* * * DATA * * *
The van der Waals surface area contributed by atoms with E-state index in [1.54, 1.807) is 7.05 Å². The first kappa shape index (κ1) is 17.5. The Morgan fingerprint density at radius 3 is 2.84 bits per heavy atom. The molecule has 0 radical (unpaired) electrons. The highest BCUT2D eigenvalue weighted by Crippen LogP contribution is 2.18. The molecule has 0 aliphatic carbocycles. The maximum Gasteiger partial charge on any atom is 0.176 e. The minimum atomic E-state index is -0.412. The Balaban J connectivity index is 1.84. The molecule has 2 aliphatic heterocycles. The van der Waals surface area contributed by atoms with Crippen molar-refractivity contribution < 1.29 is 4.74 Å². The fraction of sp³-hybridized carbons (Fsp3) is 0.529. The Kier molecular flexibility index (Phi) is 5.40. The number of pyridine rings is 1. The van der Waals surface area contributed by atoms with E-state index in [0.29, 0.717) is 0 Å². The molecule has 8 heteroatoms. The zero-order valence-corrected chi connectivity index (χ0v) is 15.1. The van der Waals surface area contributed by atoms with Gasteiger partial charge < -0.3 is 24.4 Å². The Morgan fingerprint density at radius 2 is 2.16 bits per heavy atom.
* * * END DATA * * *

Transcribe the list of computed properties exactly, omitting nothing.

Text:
The van der Waals surface area contributed by atoms with E-state index in [1.54, 1.807) is 7.05 Å². The first kappa shape index (κ1) is 17.5. The Morgan fingerprint density at radius 3 is 2.84 bits per heavy atom. The molecule has 0 radical (unpaired) electrons. The highest BCUT2D eigenvalue weighted by Crippen LogP contribution is 2.18. The molecule has 0 aliphatic carbocycles. The maximum Gasteiger partial charge on any atom is 0.176 e. The minimum atomic E-state index is -0.412. The Balaban J connectivity index is 1.84. The molecule has 2 aliphatic heterocycles. The van der Waals surface area contributed by atoms with Crippen molar-refractivity contribution < 1.29 is 4.74 Å². The fraction of sp³-hybridized carbons (Fsp3) is 0.529. The Kier molecular flexibility index (Phi) is 5.40. The number of pyridine rings is 1. The van der Waals surface area contributed by atoms with E-state index in [0.29, 0.717) is 0 Å². The molecule has 8 heteroatoms. The zero-order valence-corrected chi connectivity index (χ0v) is 15.1. The van der Waals surface area contributed by atoms with Gasteiger partial charge < -0.3 is 24.4 Å². The Morgan fingerprint density at radius 2 is 2.16 bits per heavy atom.